I considered going up a couple of teeth on the rear in conjunction with going down in the front in order to keep the overall chain length the same. I haven't gone out and measured how much slack I can take up with the chain adjusters but I don't want to have to cut the chain when switching;

This brings up other options of perhaps going down to 15t in front and up to 40t in rear, which will give me something slightly between my previous two options.

Regarding the difference with the Triumph, well it has 70% more torque than the GS, but the gearing on that bike is very different and the torque curve is a lot wider. I did a (not-so) quick and (pretty much) useless set of calculations to compare. Counting the primary drive and final drive ratios, I calculate that stock, the bike is traveling about 10% slower across the board in each gear 1-5 on the GS when the engine reaches the torque peak than the Triumph is, but also this gives about a 1.1x torque multiplier. So to get the GS to have a similar torque feel I would have to increase the gear ratio by about 50%, which is not possible. So there simply is no way to get the GS to "feel" like it has as much torque off the line as the Triumph by gearing changes.

One funny thing is that if I go with a 14t front sprocket on the GS then when calculating the primary drive and final drive along with the transmission gear ratios, 6th gear in the GS will be almost exactly the same as 3rd gear on the Triumph. That's nuts! But maybe that's acceptable. I'd be turning nearly 5K rpm at 55mph on the GS with a 14t front sprocket and my current rear tire (140/70). The good news I guess is that would be an indicated 65+ mph.

And... I'm ok with all of that. So now I'm even thinking I might as well go totally nuts and get a 14t front sprocket and a 41t rear and swap the whole thing. I won't likely be doing long stretches at 60mph on the GS, I have a Triumph for that. With that gearing, at 45mph-50mph, which is really the more realistic top cruising speeds I get to on the GS, I would only be turning 4200-4500 rpm. That's not horrible. And I happen to know my GS is quite peppy at 4500 rpm, nothing wrong with that. If I have to take a stretch of 60-65mph it's well within the reasonable cruise range of the GS, it'd just be loud and probably get crappy mpg and make me want to get back on the back roads ASAP. But that bike would be a back-road monster with that gearing.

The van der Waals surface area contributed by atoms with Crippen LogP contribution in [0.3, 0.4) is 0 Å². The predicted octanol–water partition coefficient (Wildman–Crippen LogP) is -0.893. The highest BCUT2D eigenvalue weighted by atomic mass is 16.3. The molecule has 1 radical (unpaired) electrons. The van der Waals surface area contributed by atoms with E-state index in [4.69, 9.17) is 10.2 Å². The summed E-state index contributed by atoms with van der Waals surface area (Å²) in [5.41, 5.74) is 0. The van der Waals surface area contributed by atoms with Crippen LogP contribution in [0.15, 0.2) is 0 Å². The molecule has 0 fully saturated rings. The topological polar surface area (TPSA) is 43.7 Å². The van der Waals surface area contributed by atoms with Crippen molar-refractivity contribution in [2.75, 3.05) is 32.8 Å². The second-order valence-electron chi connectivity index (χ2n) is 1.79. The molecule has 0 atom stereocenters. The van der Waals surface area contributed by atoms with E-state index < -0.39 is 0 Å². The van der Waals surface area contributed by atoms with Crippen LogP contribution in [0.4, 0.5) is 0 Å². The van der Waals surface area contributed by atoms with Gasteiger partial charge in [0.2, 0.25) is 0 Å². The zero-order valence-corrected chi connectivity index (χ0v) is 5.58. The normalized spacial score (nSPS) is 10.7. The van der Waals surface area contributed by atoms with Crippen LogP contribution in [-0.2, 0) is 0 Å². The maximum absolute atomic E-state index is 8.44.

I think I'm going to do it. That should inject a big chunk of extra character into the old GS.
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General GS500 Discussion / Re: Parasitic battery Drain
« Last post by mr72 on January 19, 2019, 12:10:15 PM »
Are you locking the steering?

I didn't think about that. Good point! And the rest of FH's post, more good points  :thumb:
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General GS500 Discussion / Re: Parasitic battery Drain
« Last post by sledge on January 19, 2019, 10:04:31 AM »
Parasitic drain?

If you are 100% certain the battery is serviceable and holding charge it's probably one of the diodes in the reg/rect failing and causing a high resistance ground.

Unplug it when the bike is not in use, if the battery stays charged.......case closed!




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General GS500 Discussion / Re: thinking about gearing down...
« Last post by Falken Hawke on January 19, 2019, 09:58:00 AM »
No.  Parts are long discarded.  Besides, even if I did still have them, variables such as maintenance is inconsistent over time, weather conditions, etc., etc.  Basically, no one outside a lab will have evidence.

Individual experiences will vary based on what was tried and experienced.  Other common variables are the vehicle, its use, the rider, and the specific parts.  I'm not saying don't go two down but rather that there may be results that are otherwise not desirable.
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General GS500 Discussion / Re: thinking about gearing down...
« Last post by sledge on January 19, 2019, 09:41:13 AM »
I can.....it's down to a phenomena known as chordal action or chordal effect. In simple terms the lower the number of teeth on a sprocket the More the chain will vibrate as it passes over it and obviously the More the chain vibrates the shorter it's lifespan.

http://chain-guide.com/basics/2-2-1-chordal-action.html

And of course you have to consider what effect the increase in vibration will have on other components and the ride quality.

I am with Falken on this, far better to alter the larger rear sprocket, at least from an engineering point of view.